Mental health is such a problem in schools but Dede Rittman argues pupils cannot be wrapped in cotton wool.
They need to experience and learn from competition, success and failure.
I was in the classroom for 37 years, and for 35 of those years, I taught at North Allegheny, one of the best school districts in both Pennsylvania and the United States. Academic competition was keen, and many of our students gained entry to top 10 universities and went on to great careers Students worked hard to win recognition, and the quest to achieve the status of senior class speakers was extremely competitive. Our school district creates and continues to sustain a culture of excellence, and they also continue to recognize excellence in the classroom, in sports, and in all aspects of Education. North Allegheny continues to prepare students for the competition they will face in the real world, and students benefit from the competition.
I was quite perplexed when I heard that a school district in Ohio has decided not to recognize any student as a valedictorian or salutatorian in the coming school year. The reason? Concerns about student mental health, including depression, anxiety, and suicide.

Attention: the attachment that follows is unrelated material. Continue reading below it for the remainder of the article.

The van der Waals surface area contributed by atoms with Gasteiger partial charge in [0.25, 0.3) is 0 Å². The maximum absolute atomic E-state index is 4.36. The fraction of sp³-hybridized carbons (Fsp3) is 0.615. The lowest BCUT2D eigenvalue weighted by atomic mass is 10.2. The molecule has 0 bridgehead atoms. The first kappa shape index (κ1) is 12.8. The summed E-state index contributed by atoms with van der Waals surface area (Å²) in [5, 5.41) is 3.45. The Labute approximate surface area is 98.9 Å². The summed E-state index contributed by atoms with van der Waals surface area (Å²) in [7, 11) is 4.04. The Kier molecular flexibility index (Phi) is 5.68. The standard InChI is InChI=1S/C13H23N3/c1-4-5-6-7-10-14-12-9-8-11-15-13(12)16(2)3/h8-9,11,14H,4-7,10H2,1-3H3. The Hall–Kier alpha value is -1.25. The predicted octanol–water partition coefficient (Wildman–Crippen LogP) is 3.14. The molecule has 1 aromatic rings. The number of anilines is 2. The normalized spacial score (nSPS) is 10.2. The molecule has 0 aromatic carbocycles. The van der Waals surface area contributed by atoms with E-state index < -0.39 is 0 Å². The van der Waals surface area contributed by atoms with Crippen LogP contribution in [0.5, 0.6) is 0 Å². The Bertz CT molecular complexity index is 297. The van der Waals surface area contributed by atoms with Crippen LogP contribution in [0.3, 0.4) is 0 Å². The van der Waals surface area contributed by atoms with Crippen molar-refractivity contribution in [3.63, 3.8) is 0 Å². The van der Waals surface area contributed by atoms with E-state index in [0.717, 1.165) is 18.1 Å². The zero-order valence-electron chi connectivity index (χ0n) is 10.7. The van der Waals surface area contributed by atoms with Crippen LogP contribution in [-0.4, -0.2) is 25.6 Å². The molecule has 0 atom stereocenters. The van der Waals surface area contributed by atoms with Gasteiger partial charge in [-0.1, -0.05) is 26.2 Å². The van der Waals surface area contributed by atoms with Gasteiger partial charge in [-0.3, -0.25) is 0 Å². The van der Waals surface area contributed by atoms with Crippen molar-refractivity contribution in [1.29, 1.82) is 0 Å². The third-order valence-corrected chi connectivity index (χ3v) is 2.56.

Although I recognize the importance of mental health and stress, I believe the school district is actually hurting the students by removing the competition. Losing and winning small battles through the school years helps students to learn to deal appropriately with bigger disappointments in later life, and how to win with grace and humility. In the current culture of “everyone gets a trophy”, students need to learn that they are not going to be rewarded for participation, and that competition will become a way of life – in college, in the job search, and in maintaining and advancing in the work world. This should be a lesson learned while in school, but with no stress/no competition values, that lesson is going to be exponentially more shocking when it happens in college or an employment situation. I really believe that removing academic competition in school is doing a huge disservice to the students. When students face true competition, my fear is they will fail and fold, since they will have no real life experience with the inability to make the grade. I believe in encouraging and recognizing EXCELLENCE, not rewarding mediocrity. Kids need to understand failure in order to understand success.
“The best way to demotivate and lose top performers is by rewarding mediocrity.” Jameson St. Claire
If you have not heard about Mason High School, here are two links to the story.
As always, I welcome your comments and suggestions.